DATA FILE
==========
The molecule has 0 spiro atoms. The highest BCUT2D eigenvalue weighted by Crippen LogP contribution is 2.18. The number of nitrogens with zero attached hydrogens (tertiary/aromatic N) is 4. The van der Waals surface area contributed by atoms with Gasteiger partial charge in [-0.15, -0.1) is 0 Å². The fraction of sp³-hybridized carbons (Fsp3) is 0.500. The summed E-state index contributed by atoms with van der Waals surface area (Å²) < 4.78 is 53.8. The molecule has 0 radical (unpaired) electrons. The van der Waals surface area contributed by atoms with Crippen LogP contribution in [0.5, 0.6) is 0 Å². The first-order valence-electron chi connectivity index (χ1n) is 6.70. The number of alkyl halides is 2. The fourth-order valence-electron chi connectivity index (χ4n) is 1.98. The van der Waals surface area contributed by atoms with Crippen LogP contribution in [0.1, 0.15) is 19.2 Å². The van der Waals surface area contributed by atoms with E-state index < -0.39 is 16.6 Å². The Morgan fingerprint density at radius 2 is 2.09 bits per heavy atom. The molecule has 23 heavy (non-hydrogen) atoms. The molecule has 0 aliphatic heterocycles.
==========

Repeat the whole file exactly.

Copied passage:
The molecule has 0 spiro atoms. The highest BCUT2D eigenvalue weighted by Crippen LogP contribution is 2.18. The number of nitrogens with zero attached hydrogens (tertiary/aromatic N) is 4. The van der Waals surface area contributed by atoms with Gasteiger partial charge in [-0.15, -0.1) is 0 Å². The fraction of sp³-hybridized carbons (Fsp3) is 0.500. The summed E-state index contributed by atoms with van der Waals surface area (Å²) < 4.78 is 53.8. The molecule has 0 radical (unpaired) electrons. The van der Waals surface area contributed by atoms with Crippen LogP contribution in [0.5, 0.6) is 0 Å². The first-order valence-electron chi connectivity index (χ1n) is 6.70. The number of alkyl halides is 2. The fourth-order valence-electron chi connectivity index (χ4n) is 1.98. The van der Waals surface area contributed by atoms with Crippen LogP contribution in [0.1, 0.15) is 19.2 Å². The van der Waals surface area contributed by atoms with E-state index < -0.39 is 16.6 Å². The Morgan fingerprint density at radius 2 is 2.09 bits per heavy atom. The molecule has 23 heavy (non-hydrogen) atoms. The molecule has 0 aliphatic heterocycles.